Rabbi Raymond Apple explains Sh’mini Atzeret & Simchat Torah

September 30, 2015 by Rabbi Raymond Apple
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Rabbi Apple served for 32 years as the chief minister of the Great Synagogue, Sydney, Australia’s oldest and most prestigious congregation. He was Australia’s highest profile rabbi and held many public roles. He explains the upcoming festival.
ISRAEL & RAIN

Rabbi Raymond Apple

Rabbi Raymond Apple

Sh’mini Atzeret is the day when we pray for rain. The chazan wears the white garments that characterize the Yom Kippur supplications. The poems written by El’azar Kalir acknowledge that life depends on whether we get enough rain.

The rain prayers go back to the time of the Mishnah. Rabbi Abbahu actually says in the Talmud, “Rain is greater than the resurrection of the dead, since that is only for the righteous whilst rain is for everybody” (Ta’anit 7a). Another rabbi says in the Midrash, “Rain is greater than the Revelation, since that day brought joy to Israel, whilst rain brings joy to all humanity” (Midrash Tehillim 117:1).

Old-time siddurim recognized that sometimes there is too much rain and sometimes too little, and they have a special prayer for each possibility. The lesson we learn is that the best blessings are those when we have just enough, not too much or too little.

Why the emphasis on Israel in the prayer for rain? Because when Israel is blessed, so is the whole world.

The verbissener nations that traduce Israel should stop and think once in a while about how much benefit the entire human race has received from the land and people of Israel – and from Israel’s God too.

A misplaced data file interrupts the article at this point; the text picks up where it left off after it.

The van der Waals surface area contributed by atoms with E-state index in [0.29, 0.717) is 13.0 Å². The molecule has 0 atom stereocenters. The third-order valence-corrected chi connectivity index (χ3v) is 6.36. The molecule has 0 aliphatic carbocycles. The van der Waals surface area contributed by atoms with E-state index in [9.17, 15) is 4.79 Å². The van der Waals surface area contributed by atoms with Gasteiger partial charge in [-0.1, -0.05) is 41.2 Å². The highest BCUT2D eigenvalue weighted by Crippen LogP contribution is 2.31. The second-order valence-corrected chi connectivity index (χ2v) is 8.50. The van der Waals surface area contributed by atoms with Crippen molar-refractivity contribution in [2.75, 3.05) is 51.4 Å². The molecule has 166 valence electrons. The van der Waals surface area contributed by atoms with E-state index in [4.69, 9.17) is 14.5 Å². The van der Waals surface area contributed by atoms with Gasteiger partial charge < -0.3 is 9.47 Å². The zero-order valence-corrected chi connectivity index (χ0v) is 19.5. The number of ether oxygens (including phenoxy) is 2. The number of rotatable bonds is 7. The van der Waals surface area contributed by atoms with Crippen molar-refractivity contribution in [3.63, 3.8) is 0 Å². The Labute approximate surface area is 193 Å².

MEMORIAL PRAYERS ON THE 8TH DAY

The Sh’mini Atzeret liturgy includes Yizkor, the memorial prayers. Many Holocaust survivors used to appear in the synagogue in time for Yizkor and then just as suddenly vanish until next time. The influx was noticeable and predictable, and I could never bring myself to denigrate it.

A large number of those who came and went, had their faith in God knocked out of them. They didn’t want to know about prayers and synagogues any more. What they came to the synagogue to do at Yizkor time was to ritualise the pain by giving it a day and a moment.

It was also a tribute to the religious Jews who had been martyred – and to the religious communities, institutions, books and practices which the Nazis, cursed be their memory, had targeted for destruction.

How to approach the Yizkor moment was taught to me by a dear colleague in Sydney, who served the same synagogue as I and lived in the flat upstairs from ours. On Shabbat we would walk home together through Kings Cross, where a corner shop was doing a brisk trade in cooked (t’refah) chickens.

My colleague told me, “You see the owner of that shop? Before the Sho’ah he was a talmud chacham and even now when he goes home on a Saturday afternoon he smokes a cigar and studies G’mara.”

“So what happened to him? The shop open on Shabbat? The non-kosher food?” I asked.

“You forget,” said my colleague, “he went through the Holocaust”…